Universal Health Services (UHS), a Fortune 500 healthcare service provider, with over 400 health facilities worldwide has been hit with a cyberattack early Sunday morning on September 27, 2020. The attack spread across the UHS network in US facilities, causing them to shutdown systems in multiple locations. Phone and computer systems in locations including Texas, California, Washington D.C, Florida, and Arizona were inaccessible, according to UHS employees.
Ambulances were redirected during the attack and patients who were in need of surgery were relocated to other hospitals. Employees were instructed to shut down all systems to prevent further spread across devices on the network. Some locations were forced to revert to pen and paper documentation, which requires more effort to protect patient information, according to UHS employee’s reports to WIRED.
There has been no official notice from UHS regarding the culprit of the attack, but employee reports all point to a ransomware called Ryuk. Bleeping Computer, who reported the attack early on, spoke to UHS employees. To avoid detection, it launched during the early morning then encrypted as many systems it could reach, before being shut down after discovery. “Multiple antivirus programs were disabled by the attack and the hard drives lit up with activity. After a minute or so, the computers shutdown, and were stuck in a boot cycle.” Employees said computer screens changed to display a ransom note reading “Shadow of the Universe,” a similar phrase to the one found in the Ryuk ransomware notes “balance of shadow universe.” Files were also being renamed to end in the .ryk extension used by Ryuk.
UHS is one of the largest healthcare providers in the US, with reported annual revenue of $11.4 billion in 2019. The Ryuk rasonware is known to target large corporate entities to extort hefty ransoms.
According to Vitali Kermez from Advanced Intel, their Andariel intelligence platform detected Emotet and Trickbot trojans disturbing UHS. Trickbot is distributed through Emotet and other malware spam campaigns. These campaigns pretend to be legitimate companies such as Deloitte and Llyods Bank, and sends emails with malicious documents masquerading as payroll schedules. When these documents are opened and when marcos are enabled, Trickbot and other malware are downloaded and installed and used to send more spam emails further propagating the campaign. Trickbot has been observed to perform many activities with goal of installing Ryuk. These include, Powershell scripts connecting to remote hosts, anti-logging scripts executing on the target, network reconnaissance through Windows command line, lateral movement through Remote Desktop Protocol(RDP), and Batch scripts to terminating and removing backups. Empire, an obfuscated PowerShell exploitation toolkit that connects back to the attackers was typically used. It allows attackers to avoid detection and distribute payloads. It was also used to obtain credentials of other machines to install malware and Ryuk.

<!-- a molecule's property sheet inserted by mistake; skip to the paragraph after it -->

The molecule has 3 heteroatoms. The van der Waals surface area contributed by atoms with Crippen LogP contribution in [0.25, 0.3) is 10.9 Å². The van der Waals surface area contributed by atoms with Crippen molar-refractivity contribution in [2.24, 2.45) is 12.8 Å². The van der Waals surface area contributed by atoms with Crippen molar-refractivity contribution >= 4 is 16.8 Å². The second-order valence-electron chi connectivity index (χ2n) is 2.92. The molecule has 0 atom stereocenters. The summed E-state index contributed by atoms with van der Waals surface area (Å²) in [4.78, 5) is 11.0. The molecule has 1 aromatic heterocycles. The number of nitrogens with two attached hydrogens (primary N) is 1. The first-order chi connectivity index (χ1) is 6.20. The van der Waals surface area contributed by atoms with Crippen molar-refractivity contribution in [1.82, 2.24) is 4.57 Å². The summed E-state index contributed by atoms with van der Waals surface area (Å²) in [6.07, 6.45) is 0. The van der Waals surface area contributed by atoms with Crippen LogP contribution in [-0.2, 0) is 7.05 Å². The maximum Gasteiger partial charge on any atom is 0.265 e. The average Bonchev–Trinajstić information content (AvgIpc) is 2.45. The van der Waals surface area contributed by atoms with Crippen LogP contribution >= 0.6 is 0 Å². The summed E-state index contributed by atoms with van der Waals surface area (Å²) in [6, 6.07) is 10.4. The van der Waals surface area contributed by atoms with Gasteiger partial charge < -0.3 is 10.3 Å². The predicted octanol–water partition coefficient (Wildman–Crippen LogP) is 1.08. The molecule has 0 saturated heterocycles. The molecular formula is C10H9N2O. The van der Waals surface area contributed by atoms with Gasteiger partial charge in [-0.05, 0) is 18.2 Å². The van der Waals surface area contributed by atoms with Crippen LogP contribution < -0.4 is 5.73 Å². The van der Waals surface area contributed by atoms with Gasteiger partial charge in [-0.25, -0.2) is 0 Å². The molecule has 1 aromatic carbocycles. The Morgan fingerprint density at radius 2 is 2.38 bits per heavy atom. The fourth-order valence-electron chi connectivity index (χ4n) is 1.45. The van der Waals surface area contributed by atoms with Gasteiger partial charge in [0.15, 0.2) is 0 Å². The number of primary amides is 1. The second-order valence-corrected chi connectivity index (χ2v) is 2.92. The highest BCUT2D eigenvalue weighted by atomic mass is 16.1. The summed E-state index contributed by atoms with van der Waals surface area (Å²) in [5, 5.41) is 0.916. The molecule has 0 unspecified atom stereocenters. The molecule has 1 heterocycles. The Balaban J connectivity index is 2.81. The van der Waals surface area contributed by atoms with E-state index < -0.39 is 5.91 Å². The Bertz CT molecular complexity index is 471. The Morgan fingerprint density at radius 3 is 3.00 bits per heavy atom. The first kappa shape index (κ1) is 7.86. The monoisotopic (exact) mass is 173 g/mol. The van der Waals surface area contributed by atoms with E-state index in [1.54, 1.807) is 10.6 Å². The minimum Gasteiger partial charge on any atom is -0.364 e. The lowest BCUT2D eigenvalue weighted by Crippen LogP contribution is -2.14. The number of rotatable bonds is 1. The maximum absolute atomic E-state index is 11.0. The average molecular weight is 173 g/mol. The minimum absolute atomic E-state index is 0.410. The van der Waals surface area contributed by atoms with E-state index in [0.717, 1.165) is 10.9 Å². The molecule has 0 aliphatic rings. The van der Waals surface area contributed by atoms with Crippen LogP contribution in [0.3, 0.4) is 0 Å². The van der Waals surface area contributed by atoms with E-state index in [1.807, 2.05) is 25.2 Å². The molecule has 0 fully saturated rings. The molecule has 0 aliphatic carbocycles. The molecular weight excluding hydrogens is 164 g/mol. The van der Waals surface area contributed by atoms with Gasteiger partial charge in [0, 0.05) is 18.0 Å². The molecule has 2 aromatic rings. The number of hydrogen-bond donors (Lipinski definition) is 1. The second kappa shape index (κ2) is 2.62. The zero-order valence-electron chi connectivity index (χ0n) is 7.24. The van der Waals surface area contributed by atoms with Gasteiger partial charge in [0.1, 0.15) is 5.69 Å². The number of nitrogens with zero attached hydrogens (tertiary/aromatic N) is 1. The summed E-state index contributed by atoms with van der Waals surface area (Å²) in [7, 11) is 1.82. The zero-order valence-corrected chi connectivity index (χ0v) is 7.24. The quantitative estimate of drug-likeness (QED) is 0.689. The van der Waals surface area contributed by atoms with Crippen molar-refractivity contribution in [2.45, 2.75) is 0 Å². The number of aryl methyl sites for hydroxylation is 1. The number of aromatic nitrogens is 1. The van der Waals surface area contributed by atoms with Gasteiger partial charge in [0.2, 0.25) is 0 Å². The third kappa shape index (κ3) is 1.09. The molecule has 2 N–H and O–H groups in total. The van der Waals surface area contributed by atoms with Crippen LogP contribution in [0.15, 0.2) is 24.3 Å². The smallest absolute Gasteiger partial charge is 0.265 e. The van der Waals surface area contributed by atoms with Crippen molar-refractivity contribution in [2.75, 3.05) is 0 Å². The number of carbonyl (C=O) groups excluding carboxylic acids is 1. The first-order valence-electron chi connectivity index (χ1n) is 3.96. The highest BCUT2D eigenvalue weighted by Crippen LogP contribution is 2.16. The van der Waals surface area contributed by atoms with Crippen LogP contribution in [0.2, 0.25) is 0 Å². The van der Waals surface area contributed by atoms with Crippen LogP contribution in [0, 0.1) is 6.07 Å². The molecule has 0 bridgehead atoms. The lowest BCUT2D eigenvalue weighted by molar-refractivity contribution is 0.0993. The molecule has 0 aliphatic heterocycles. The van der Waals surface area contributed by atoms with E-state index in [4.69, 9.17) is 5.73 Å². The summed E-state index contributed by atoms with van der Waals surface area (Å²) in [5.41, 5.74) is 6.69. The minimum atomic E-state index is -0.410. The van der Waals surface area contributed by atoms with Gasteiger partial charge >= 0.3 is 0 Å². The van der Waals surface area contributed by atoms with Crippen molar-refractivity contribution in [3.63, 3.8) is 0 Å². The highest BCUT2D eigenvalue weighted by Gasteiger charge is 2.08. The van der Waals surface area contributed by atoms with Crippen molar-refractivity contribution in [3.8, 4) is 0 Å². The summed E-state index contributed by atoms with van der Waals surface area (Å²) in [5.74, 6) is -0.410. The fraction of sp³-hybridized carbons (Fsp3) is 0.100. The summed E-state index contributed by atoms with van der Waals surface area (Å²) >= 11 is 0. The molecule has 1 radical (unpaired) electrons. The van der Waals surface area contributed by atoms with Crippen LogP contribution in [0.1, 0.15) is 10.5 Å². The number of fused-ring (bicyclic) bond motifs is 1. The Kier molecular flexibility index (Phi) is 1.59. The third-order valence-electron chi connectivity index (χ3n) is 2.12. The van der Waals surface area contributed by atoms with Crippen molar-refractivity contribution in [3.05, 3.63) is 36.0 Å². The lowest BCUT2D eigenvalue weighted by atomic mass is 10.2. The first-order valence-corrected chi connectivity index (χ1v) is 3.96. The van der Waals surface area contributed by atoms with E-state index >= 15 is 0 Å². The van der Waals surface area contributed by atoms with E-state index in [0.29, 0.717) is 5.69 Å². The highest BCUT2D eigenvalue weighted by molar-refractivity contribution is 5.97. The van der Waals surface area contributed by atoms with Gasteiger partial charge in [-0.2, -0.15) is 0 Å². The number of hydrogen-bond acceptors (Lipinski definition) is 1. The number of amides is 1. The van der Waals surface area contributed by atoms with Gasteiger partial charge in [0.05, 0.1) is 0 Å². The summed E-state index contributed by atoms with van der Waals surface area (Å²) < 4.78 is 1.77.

Breaking Down Ryuk
Ryuk was first seen in 2018 and was first linked to North Korea because of its similar code base to Hermes. Hermes is a ransomware that was originally sold on forums for $300 USD. It was used by in an attack on a Taiwan Bank with its attackers attributed to North Korea. Researchers from Crowdstrike believe that the actors of Ryuk originate from Russia. It apparently contains code that would not encrypt systems with languages set to Russian, Ukrainian, or Belarusian. According to Crowdstrike, Ryuk is divided into two binaries, a dropper and the executable payload. The dropper constructs an installation path, based on the operating system version and whether host is 32 or 64-bit, it then writes the payload executable. This executable contains the instructions for file encryption. Contrary to other malware, Ryuk has little protections to ensure host stability. Its encryption whitelist which describes what files and extensions to not encrypt is rather short, causing integral system files to be encrypted. This is likely why UHS employees were reporting machines crashing and unrecoverable boot loops. Ryuk uses RSA-2048 and AES-256 for file encryption, encrypting mounted devices and drives. The executable terminates by deleting files based on extensions or folders that deal with backups.
Ransomware rise in 2020
Cyberattacks have seen a surge this year, especially with the pandemic compelling many corporations to expand remote work, widening the attack surface for threat actors. In particular, ransomware has seen a rise of seven-fold compared with last year, according to a Mid-Year Threat Landscape Report by Bitdefender. Threat actors are attempting to encrypt as much as possible on large corporations with intent to obtain bitcoin currency. One success, could result in a score of millions. Ransomware has not only seen an increase of prevalence, but also continued evolution. GandCrab, the most prolific malware of 2019, was shut down by its organizers, since then, new families have emerged. A number of threat groups tend to focus on larger corporations, as it can be seen in the malware that actors use, which target domain controllers and advanced backups solutions, things that are likely to be found in enterprises. In many cases, attackers are following through with their threats to leak stolen data. This builds their standing to shows that they are not bluffing when it comes to their claims in doing so. Some ransomware groups have vowed to spare hospitals during the pandemic, but this Ryuk group has not.